A portfolio is a collection of assets that contribute collectively to an overall return.
There are many different reasons you could create a portfolio, and you need to define your reason or objective from the very beginning before adding stocks and other securities to your account.
How you would define the objective of your portfolio depends on your time frame and your risk-tolerance.
The following table gives a good representation of portfolio objectives dependant n the two factors:
What should I buy?
Now that you have determined what your investment objective is, you can decide on what assets you need to buy for your portfolio. You can choose from within stocks, bonds, derivatives and alternate investments.
Before you choose what you want to buy, however, you have to ascertain whether the portfolio will be actively or passively managed.
Within Stocks, you can choose in between many different types, a few of which are:
- Blue Chip: These are mature, stable companies that are well-known globally and generally pay good and timely dividends. You would buy these for a Balanced Growth and Income Portfolio.
- Penny Stocks: These are highly volatile stocks that trade more on supply and demand than market news. You would buy these if you are completely growth focuses.
- Market Cap: You can purchase stocks according to their market capitalization, which basically gives an idea as to what stage of the life-cycle t is in. A smaller market-cap stock would generally be bought for a Growth Focused Portfolio, but a Large Market Cap company stock would be bought for Income purposes.
Bonds are fixed-income instruments, which basically means that they pay a certain amount periodically. These are perfect of an income based portfolio.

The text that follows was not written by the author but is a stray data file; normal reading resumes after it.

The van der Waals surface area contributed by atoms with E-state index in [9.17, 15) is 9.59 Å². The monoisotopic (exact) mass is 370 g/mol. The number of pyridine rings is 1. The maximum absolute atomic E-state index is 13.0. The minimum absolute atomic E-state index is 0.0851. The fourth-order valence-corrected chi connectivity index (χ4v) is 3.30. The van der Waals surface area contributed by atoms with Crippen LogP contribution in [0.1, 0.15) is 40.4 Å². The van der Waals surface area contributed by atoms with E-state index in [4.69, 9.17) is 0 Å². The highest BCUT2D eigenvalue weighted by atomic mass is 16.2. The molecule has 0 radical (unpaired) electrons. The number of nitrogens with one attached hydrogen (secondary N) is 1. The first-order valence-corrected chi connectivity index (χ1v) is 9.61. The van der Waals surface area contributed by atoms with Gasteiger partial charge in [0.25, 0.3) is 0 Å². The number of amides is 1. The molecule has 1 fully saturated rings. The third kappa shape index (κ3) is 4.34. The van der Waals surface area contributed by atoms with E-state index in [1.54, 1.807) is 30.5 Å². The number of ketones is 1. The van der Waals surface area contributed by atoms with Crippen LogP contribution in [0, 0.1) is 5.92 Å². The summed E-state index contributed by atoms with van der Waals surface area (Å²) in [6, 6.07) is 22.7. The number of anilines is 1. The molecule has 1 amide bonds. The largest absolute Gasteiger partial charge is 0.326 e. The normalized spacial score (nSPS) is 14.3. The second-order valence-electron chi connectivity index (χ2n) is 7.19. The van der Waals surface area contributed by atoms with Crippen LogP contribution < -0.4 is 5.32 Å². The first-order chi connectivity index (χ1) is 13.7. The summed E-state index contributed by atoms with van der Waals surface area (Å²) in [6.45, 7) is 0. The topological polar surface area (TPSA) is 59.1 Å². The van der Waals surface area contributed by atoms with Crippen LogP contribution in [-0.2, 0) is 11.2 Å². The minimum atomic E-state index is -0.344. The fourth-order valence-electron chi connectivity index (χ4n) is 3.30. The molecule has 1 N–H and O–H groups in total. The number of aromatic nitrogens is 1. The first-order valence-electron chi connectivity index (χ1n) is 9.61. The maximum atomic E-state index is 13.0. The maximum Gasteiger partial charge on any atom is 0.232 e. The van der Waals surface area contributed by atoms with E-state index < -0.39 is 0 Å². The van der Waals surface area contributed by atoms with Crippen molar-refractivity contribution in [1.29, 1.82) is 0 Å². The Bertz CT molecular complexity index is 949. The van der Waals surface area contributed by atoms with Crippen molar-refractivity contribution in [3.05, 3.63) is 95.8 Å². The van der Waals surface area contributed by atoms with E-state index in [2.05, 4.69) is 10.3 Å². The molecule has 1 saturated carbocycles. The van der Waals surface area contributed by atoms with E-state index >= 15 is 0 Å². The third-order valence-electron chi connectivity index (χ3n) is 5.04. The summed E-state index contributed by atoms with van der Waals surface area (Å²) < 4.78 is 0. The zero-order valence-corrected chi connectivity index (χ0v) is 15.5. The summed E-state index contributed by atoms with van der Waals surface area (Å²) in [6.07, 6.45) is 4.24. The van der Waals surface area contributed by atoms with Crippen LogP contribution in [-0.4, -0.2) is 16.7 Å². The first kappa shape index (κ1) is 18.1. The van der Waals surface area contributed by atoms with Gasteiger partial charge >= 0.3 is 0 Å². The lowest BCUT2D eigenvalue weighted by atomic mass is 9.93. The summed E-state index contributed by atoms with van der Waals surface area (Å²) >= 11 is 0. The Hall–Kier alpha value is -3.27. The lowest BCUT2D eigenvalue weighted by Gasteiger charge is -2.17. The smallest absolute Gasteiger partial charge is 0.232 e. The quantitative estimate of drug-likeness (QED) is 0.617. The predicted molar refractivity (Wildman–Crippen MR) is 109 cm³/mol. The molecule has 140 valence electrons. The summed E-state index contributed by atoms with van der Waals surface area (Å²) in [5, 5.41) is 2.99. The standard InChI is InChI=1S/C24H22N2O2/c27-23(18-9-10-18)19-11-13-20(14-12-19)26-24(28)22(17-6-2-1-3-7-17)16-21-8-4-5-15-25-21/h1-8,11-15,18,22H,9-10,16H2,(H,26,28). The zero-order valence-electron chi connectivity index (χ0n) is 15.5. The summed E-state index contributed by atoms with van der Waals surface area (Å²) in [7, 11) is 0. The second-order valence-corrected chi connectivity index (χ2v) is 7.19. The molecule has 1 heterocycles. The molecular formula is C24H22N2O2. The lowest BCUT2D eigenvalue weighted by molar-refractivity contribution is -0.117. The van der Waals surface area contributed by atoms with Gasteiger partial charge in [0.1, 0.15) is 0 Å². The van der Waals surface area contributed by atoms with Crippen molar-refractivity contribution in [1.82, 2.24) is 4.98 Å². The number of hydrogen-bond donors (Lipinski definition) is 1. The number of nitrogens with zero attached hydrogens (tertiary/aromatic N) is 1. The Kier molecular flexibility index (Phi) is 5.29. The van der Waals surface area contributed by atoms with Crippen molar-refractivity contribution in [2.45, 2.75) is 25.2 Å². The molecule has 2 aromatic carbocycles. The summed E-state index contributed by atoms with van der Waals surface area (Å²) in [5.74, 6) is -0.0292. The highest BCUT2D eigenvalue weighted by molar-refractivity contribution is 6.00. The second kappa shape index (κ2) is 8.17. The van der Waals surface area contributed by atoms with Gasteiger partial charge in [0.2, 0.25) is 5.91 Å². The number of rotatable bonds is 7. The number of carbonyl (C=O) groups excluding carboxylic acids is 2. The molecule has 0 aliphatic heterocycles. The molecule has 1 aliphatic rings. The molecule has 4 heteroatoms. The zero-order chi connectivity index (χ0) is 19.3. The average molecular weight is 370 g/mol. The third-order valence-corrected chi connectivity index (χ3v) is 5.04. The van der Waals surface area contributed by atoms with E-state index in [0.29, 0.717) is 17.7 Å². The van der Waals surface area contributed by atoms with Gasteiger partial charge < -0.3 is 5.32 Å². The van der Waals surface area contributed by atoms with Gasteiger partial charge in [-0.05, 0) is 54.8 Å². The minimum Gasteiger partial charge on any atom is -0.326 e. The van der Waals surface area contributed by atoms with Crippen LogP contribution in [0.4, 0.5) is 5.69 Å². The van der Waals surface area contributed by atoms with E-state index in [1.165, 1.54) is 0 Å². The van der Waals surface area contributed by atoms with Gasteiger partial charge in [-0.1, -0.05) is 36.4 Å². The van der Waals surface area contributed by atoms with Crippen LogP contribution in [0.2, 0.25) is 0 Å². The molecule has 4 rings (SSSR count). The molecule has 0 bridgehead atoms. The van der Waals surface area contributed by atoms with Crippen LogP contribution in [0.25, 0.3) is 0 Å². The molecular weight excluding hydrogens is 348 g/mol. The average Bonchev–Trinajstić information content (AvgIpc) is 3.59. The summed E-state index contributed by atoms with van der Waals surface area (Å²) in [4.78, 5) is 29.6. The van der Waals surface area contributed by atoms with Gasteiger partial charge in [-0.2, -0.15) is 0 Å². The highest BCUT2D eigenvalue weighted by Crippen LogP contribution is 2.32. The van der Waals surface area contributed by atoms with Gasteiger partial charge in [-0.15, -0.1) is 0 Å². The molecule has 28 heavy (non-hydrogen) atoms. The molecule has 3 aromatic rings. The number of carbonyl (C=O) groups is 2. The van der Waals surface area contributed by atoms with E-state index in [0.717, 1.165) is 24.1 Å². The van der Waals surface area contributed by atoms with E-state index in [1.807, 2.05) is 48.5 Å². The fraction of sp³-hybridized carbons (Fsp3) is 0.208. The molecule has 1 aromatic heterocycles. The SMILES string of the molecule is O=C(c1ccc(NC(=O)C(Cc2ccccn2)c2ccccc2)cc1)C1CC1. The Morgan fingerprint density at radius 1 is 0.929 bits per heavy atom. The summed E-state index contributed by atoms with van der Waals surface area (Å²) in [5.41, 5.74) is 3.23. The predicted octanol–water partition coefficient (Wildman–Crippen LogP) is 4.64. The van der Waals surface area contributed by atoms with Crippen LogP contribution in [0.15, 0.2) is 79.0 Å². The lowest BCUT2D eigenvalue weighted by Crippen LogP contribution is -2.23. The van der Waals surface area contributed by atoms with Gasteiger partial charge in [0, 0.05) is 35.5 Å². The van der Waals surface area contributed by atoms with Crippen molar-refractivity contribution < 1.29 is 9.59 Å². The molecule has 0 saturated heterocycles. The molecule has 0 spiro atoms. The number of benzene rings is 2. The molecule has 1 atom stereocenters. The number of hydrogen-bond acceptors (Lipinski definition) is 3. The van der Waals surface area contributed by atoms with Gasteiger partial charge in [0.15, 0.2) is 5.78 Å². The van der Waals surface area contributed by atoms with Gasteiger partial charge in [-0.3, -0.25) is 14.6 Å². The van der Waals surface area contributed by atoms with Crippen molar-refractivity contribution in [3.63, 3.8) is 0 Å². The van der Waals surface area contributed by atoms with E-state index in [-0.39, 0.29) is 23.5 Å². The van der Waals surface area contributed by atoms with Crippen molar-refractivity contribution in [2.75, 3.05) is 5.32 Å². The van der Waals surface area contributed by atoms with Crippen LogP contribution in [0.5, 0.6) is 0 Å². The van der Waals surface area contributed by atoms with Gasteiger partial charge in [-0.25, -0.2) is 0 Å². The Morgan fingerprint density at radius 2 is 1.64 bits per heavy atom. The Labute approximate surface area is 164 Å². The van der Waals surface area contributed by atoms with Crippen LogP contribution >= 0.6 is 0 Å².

One has to be careful with this assumption because not all bonds have the same risk and hence bonds with higher risk, and subsequently lower ratings, could be bought for a growth portfolio due to its price volatility.
You can make use of derivatives such as options, futures and swaps in your portfolio for both income and growth reasons. If you are being speculative, then you would use it for a growth portfolio, whereas if it is for hedging, you would use it protect your income portfolio.
The biggest alternative investment out there is real estate. You can buy a rental property for income purposes, or you could be more speculative and buy land in foreign countries to capitalize from capital appreciation in a growth portfolio
How to put it Together
The percentage of your portfolio value that is invested in certain types of assets described above dictates which objective your portfolio has met.
For example, 50% in growth assets and 50% in income assets leads to a “Balanced Growth and Income Portfolio”.
Adjusting the percentages up and down changes the direction and objectives of the portfolio.
Now you have an idea as to how to go about setting up a portfolio. The main point to take away from here is to know what the objective of your portfolio is based on your risk tolerance and time-frame, and then to start filling up the portfolio with income or growth assets according to the percentages you need to maintain.